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Inflation is one on the most important features of the South African economy. Basically, if price levels are not kept within control, a whole economy can be destabilized. That’s why most governments favor a low-steady rate of inflation. In May 2010, a strike led by two trade unions of Transnet over poor working conditions led to a sudden increase in wages which was well above the inflation rate of 5.1%. Transnet being South Africa’s largest freight chain that delivers goods all around the country stopped most of the activities due to absence of workers. This strike had some effects on the economy which shall be explained using the AS-AD framework to show that the increase in wages and the impact of the strike will definitely lead to an increase in general price levels.
The initial impact of the strike was a loss of production because workers stopped all activities throughout the country. Transport services were not running during the strike period and as Transnet is ‘the largest and most crucial part of the freight logistics chain that delivers goods to each and every South African’ (Transnet, 2010); coal exports, shipping and fuel distribution all over the country were affected. The main challenge that the South African leading petroleum companies had to face was the distribution of the fuel. Also, the activities of the refineries and depots of petroleum products had been stopped due to the absence of workers to drive the trucks. ‘If prolonged, the strike will create bottlenecks in the industry, with refineries likely to experience an oversupply of petroleum products. Tshifularo said SA’s refineries, which are in Durban, Cape Town and Sasolburg, could be forced to scale down their production.’ (Njobeni, 24 May 2010) http://allafrica.com/stories/201005240034.html. Since aggregate supply is dependent on quantity of labour, the result of the strike caused the Short Run Aggregate Supply curve (SRAS) to shift to the left. A decrease in number of workers means that production levels decreases hence firms have to increase their output costs.
While Transnet agreed on a wage rise of 11%, the workers were demanding a 15% wage increase which is well above the current inflation rate of 5.1%. An increase in wages for the workers would mean an increase in spending power. That would surely allow them to have a more comfortable life but in turns, the company has to provide for this new expense. This additional cost has to either be absorbed by the company itself or be passed on to consumers in the form of higher prices in terms of output goods and services. General price levels will be raised if input prices have been raised, firms will cut back production to their own benefit and this will cause the aggregate supply curve to shift to the left indicating for a given price level, a lower quantity will be allocated. This phenomenon is called cost-push inflation. ‘Cost-push inflation develops because the higher cost of production factors decreases in aggregate supply (the amount of total production) in the economy. Because there are fewer goods being produced (supply weakens) and demand for these goods remains consistent, the prices of finished goods increase (inflation).’ http://www.investopedia.com/terms/c/costpushinflation.asp. Cost-push inflation can be shown using the AS-AD framework. In this case the aggregate demand does not change; it is the aggregate supply curve that shifts to the left, as in the diagram below.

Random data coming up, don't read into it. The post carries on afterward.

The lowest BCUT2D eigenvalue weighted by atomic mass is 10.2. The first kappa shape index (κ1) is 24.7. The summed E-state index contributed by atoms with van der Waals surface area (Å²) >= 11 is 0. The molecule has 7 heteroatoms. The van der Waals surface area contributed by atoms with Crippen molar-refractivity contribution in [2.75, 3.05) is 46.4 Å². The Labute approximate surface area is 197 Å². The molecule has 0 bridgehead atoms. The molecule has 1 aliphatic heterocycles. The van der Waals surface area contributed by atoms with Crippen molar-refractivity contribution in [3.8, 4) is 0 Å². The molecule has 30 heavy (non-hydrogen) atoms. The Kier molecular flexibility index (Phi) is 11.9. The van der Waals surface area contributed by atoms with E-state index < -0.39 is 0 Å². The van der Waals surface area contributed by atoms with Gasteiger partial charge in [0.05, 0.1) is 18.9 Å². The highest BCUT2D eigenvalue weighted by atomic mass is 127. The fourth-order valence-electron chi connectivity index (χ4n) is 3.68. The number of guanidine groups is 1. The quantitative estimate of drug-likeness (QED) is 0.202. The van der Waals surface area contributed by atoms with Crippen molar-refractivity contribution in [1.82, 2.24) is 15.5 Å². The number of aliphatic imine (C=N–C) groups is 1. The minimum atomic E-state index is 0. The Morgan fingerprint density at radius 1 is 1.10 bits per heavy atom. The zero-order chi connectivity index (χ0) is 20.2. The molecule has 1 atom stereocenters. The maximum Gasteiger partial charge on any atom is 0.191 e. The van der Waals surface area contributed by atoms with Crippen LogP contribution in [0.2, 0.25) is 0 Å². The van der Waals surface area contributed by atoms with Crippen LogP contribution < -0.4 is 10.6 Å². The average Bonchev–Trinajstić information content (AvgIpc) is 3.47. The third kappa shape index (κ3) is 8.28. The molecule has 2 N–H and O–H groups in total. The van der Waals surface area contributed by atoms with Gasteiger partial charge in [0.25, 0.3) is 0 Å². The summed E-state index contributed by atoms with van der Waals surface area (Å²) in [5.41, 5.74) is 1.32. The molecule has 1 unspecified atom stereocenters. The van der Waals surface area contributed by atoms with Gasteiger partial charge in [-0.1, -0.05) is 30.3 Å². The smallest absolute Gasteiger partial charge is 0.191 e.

The aggregate supply in an economy is the total supply of final goods and services in a given time. In other words the AS refers to the GDP of an economy in a given time period. Here, the leftward shift of the AS curve causes the macroeconomic equilibrium to shift hence increasing the general price levels and decreasing GDP.
The trade unions responsible for demanding the wage increase argued for days with Transnet before the latter had to revise their offer. It can be clearly seen that the trade unions have a lot of power in their hands but are they using abusing that power? Trade unions are organisations that look after worker’s right and ensure that employees stick to the law or respectful working conditions. Throughout the strike, there was a decrease in productivity for firms as the workers could not reach their work places or at least get there on time. Increase in wages is very important as if the household’s income remains constant and the price levels increase then the worker’s purchasing power will definitely decrease. This is a wage-price spiral – general price rises will lead to higher wage demands as workers will always try to maintain a real and appropriate standard of living. Firms will have to increase their unit labour costs because of higher wages being paid over any gains in productivity. So for the firms to keep a decent profit margin, they will have to increase the prices of their final goods. This process could repeat itself over and again and cause inflation.
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